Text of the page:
The first heat was run the very next night, and Bill won hands down. In fact, he won so easily that he offered grandly to go on until he had drunk twice as much as the next-best entry. We restrained him and got him to bed, for there had been some ominous whispering among the other starters and it was plain that they were planning to call in help.

The next night it appeared in the shape of a tall, thin man from Allentown, Pennsylvania, who was introduced as the champion of the Lehigh Valley. He claimed to be not only a beer-drinker of high gifts but also a member of the Bach Choir at Bethlehem, and when he got down his first dozen mugs—the boys were drinking from the wood—he cut loose with an exultant yodel that he said was one of Bach’s forgotten minor works. But he might very well have saved his wind, for Bill soon had him, and at the end of the setting he was four or five mugs behind and in a state resembling suffocation. The next afternoon I saw his fans taking him home, a sadder and a much less melodious man.

On the first two nights there were only slim galleries, but on the third the bar was jammed, and anyone could see that something desperate was afoot. It turned out to be the introduction of two super-champions, the one a short, saturnine Welshman from Wilkes-Barre and the other a hearty, blond young fellow from one of the Philadelphia suburbs, who said that he was half German and half Irish. The Welshman was presented as the man who had twice drunk Otto the Brewery Horse under the table, and we were supposed to know who Otto was, though we didn’t. The Celto-Teutonic mongrel had a committee with him, and the chairman thereof offered to lay twenty-five dollars on him at even money. The printers in Bill’s corner made up the money at once, and it had grown to fifty dollars in forty minutes by the clock, for the hybrid took only that long to blow up. The Welshman lasted much better, and there were some uneasy moments when he seemed destined to make history again by adding Bill to Otto, but in the end he succumbed so suddenly that it seemed like a bang, and his friends laid him out on the floor and began fanning him with bar towels.

Bill was very cocky after that and talked grandiosely of taking on two champions at a time, in a marathon series. There were no takers for several nights, but then they began to filter in from the remotest wilds of the Pennsylvania-Dutch country, and the whole Herald staff was kept busy guarding Bill by day, to make sure that he did not waste any energy on malt liquor in the afternoons. He knocked off twenty or thirty challengers during the ensuing month, including another alleged member of the Bach Choir, two more Welshmen from the hard-coal country, a Scotsman with an ear missing, and a bearded Dunkard from Lancaster County. They were mainly pushovers, but now and then there was a tough one. Bill did not let this heavy going interfere with the practice of his profession. He set type every night from 6 p.m. to midnight in the office of the Evening Telegraph, where we were printing the Herald, and never began his combats until twelve-thirty. By two o’clock he was commonly in bed, with another wreath of laurels hanging on the gas jet.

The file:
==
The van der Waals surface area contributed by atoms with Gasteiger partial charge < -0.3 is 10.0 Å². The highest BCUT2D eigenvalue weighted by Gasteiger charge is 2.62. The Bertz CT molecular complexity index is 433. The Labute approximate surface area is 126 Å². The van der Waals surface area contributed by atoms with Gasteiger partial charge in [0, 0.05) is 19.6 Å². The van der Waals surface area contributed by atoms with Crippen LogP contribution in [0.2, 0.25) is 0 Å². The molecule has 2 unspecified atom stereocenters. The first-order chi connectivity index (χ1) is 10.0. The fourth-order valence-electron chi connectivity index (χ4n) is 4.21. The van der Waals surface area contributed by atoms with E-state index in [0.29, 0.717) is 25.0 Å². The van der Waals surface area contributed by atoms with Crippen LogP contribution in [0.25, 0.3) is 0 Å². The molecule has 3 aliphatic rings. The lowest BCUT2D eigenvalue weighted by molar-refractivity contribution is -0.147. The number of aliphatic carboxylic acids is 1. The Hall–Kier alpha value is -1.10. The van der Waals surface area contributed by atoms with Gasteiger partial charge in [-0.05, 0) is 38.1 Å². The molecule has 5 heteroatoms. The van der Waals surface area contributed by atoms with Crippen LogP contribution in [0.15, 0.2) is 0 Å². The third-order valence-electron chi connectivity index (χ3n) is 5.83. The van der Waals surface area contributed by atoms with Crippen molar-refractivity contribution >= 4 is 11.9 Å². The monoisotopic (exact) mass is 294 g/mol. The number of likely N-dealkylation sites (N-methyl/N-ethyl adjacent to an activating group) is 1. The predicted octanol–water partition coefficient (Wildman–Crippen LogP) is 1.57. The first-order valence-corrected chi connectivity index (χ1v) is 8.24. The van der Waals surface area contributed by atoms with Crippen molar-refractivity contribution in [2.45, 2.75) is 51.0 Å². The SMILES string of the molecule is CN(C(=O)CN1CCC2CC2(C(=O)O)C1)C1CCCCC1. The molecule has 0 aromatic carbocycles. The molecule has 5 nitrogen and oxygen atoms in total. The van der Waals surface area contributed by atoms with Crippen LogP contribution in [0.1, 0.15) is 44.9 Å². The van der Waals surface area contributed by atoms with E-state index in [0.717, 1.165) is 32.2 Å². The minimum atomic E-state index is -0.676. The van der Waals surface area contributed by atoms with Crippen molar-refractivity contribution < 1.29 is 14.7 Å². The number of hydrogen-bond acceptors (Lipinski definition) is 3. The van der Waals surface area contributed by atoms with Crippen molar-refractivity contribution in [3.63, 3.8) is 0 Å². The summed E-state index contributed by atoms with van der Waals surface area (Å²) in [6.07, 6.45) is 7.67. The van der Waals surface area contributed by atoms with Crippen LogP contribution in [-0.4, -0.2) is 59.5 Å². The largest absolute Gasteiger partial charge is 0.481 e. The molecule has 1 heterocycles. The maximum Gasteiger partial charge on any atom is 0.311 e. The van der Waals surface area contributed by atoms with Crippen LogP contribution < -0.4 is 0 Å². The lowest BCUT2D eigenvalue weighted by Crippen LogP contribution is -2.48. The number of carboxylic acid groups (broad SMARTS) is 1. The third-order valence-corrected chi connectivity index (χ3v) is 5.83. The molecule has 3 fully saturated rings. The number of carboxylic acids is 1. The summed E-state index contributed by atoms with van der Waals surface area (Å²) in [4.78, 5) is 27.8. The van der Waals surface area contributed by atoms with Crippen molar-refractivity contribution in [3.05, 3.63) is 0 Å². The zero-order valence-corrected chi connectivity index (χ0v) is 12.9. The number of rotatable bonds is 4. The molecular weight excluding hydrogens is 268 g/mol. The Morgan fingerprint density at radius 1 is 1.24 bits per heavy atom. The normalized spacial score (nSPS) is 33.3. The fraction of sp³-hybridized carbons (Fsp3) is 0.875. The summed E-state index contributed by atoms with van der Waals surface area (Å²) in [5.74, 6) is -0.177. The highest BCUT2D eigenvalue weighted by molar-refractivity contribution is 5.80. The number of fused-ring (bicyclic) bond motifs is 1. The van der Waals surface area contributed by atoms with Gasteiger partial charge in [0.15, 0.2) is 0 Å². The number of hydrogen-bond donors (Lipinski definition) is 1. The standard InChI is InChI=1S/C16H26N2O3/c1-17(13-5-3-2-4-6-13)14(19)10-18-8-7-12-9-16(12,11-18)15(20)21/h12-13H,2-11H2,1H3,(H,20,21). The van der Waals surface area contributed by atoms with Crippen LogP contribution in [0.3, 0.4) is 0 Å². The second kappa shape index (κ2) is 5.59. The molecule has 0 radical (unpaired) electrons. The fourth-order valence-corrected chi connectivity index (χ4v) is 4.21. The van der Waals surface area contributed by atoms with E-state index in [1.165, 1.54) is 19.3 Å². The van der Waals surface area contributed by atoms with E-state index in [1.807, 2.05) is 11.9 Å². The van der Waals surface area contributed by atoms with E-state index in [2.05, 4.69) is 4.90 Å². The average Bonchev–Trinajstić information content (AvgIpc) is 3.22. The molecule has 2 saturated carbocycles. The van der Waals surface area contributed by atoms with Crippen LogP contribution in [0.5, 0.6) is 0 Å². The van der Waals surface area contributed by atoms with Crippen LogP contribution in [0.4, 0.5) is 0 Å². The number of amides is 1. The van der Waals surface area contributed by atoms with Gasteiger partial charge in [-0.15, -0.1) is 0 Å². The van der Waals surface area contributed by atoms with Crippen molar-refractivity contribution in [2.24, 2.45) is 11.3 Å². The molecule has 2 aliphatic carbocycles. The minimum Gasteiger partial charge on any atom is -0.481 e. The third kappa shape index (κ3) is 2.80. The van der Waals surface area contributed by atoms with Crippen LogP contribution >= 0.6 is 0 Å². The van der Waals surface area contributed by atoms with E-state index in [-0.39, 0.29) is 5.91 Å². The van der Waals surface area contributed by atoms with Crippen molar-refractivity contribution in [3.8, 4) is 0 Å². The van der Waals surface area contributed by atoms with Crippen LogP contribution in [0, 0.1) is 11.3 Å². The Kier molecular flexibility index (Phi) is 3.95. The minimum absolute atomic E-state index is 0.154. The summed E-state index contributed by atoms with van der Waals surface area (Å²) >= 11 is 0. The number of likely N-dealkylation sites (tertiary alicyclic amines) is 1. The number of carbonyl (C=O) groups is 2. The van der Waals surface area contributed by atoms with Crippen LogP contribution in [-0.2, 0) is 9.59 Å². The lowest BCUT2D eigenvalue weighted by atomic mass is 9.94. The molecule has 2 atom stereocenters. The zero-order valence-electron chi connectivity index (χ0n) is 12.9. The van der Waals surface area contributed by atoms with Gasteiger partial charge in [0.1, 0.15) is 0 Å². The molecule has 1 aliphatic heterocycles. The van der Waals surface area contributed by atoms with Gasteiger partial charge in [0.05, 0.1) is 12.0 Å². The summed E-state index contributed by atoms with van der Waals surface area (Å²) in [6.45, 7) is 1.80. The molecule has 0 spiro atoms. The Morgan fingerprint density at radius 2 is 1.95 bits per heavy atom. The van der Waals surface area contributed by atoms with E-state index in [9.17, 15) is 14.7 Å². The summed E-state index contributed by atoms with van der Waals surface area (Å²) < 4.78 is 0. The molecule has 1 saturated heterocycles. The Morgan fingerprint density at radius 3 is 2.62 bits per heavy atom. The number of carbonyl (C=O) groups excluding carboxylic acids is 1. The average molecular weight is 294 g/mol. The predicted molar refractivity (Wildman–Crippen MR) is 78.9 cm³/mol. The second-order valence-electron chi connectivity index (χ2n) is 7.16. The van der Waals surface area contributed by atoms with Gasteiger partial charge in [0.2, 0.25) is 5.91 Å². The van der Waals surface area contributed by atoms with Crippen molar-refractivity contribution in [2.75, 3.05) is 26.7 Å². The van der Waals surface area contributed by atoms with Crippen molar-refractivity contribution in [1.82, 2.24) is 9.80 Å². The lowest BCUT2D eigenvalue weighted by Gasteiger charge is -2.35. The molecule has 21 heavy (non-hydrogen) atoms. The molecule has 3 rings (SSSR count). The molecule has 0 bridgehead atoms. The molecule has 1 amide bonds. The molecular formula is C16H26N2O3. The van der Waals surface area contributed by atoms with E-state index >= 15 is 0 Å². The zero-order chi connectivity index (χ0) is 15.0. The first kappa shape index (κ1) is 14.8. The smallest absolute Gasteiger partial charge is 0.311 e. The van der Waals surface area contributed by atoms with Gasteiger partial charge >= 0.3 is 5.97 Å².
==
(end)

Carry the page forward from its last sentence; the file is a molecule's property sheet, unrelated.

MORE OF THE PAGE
To ease your suspense, I’ll tell you at once that he was never beaten. Germans, Irishmen, Welshmen, and Scotsmen went down before him like so many Sunday-school superintendents, and he bowled over everyday Americans with such facility that only two of them ever lasted more than half an hour. But I should in candor add that he was out of service during the last week of our stay in Philadelphia. What fetched him is still a bone of contention among the pathologists at the Johns Hopkins Medical School, to whom the facts were presented officially on our return to our rehabilitated printing plant in Baltimore ...


In the middle of this century we turned to each other
With half faces and full eyes
like an ancient Egyptian picture
And for a short while.

I stroked your hair
In the opposite direction to your journey,
We called to each other,
Like calling out the names of towns
Where nobody stops
Along the route.

Lovely is the world rising early to evil,
Lovely is the world falling asleep to sin and pity,
In the mingling of ourselves, you and I,
Lovely is the world.

The earth drinks men and their loves
Like wine,
To forget.
It can’t.
And like the contours of the Judean hills,
We shall never find peace.